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Wednesday 13 December 2017

Phone hacking prosecution opening to end

Former News International chief executive Rebekah Brooks leaves the Old Bailey courthouse in London November 1, 2013. Andy Coulson, then editor of Rupert Murdoch's News of the World, instructed a journalist working on a story about a celebrity to
Former News International chief executive Rebekah Brooks leaves the Old Bailey courthouse in London November 1, 2013. Andy Coulson, then editor of Rupert Murdoch's News of the World, instructed a journalist working on a story about a celebrity to "do his phone", a jury trying Coulson and others for phone-hacking was told on Friday. REUTERS/Luke MacGregor (BRITAIN - Tags: CRIME LAW MEDIA)

Prosecutors are due to finish opening their case against ex-News International staff accused of charges linked to phone hacking and alleged payments to public officials.

Former NI chief executive Rebekah Brooks and her one-time lover Andy Coulson, who succeeded her as editor of the now-defunct News of the World, are among those standing trial at the Old Bailey.

The pair deny charges that include an alleged conspiracy to hack the telephones of celebrities, royals and politicians, as well as authorising the payment of public officials for information.

Prosecutor Andrew Edis QC told the jury of nine women and three men last week that both Brooks and Coulson had been complicit in a conspiracy to hack phones, having either agreed to, or been aware of, tasking private investigator Glenn Mulcaire to access voicemails.

He told the court that Coulson had ordered "do his phone" as the newspaper tried to investigate a story about Calum Best.

The court heard that Best, son of Manchester United and Northern Ireland winger George Best, was allegedly targeted by the NotW as it tried to investigate claims that he had fathered a child with a woman called Lorna Hogan.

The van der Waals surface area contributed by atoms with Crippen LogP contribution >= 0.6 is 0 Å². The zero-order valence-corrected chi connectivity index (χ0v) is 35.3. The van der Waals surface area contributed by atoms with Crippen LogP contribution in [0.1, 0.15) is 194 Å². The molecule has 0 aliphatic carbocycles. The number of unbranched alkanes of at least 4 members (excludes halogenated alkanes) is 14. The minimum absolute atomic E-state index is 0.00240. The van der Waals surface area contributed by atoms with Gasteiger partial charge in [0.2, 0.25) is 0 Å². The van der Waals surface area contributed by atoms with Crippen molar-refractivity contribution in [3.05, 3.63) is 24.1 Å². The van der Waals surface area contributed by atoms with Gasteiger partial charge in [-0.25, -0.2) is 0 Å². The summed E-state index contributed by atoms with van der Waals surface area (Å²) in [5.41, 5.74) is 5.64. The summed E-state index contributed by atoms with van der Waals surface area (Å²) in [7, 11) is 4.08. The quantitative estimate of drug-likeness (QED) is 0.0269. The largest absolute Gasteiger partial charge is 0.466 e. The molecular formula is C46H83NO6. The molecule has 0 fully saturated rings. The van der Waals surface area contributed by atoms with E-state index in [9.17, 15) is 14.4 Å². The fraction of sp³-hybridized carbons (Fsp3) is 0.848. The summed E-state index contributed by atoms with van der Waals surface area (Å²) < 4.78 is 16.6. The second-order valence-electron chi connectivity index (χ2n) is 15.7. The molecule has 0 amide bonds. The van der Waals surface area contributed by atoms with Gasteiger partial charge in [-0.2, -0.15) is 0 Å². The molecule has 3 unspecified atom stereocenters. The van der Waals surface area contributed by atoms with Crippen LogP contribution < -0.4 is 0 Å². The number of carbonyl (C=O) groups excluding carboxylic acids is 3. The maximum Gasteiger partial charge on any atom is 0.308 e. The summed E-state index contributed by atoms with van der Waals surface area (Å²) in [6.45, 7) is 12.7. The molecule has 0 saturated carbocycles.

As Coulson discussed the story with former head of news Ian Edmondson via email, he told him: "Do his phone."

The jury also heard that while editor of the Sun, it is claimed Brooks sanctioned payments to a Ministry of Defence official that may have led to the details of soldiers killed in action being given to the tabloid before they were officially released.

The ex-Sun and NotW editor also allegedly authorised journalists to pay a member of the armed forces for a picture of Prince William wearing a bikini.

Last week the high-profile trial heard that Brooks and Coulson had an affair for at least six years, with extracts from a heartfelt letter from Brooks to her then deputy editor read to the court.

Brooks, 45, of Churchill, Oxfordshire; Coulson, also 45, from Charing in Kent; former NotW head of news Edmondson, 44, from Raynes Park, south west London; and the tabloid's ex-managing editor Stuart Kuttner, 73, from Woodford Green, Essex, all deny conspiring with others to hack phones between October 3 2000 and August 9 2006.

Brooks is also accused of two counts of conspiring with others to commit misconduct in public office - one between January 1 2004 and January 31 2012 and the other between February 9 2006 and October 16 2008 - linked to alleged inappropriate payments to public officials.

Coulson is also facing two allegations that he conspired with former NotW royal editor Clive Goodman, 56, from Addlestone in Surrey, and other unknown people to commit misconduct in public office - between August 31 2002 and January 31 2003, and between January 31 and June 3 2005.

Brooks also faces two allegations of conspiracy to pervert the course of justice - one with her former personal assistant Cheryl Carter, 49, from Chelmsford in Essex, between July 6 and 9 2011; and a second with her husband, Charles Brooks, and former head of security at News International, Mark Hanna, and others between July 15 and July 19 2011.

The case is expected to last for up to six months.

Press Association

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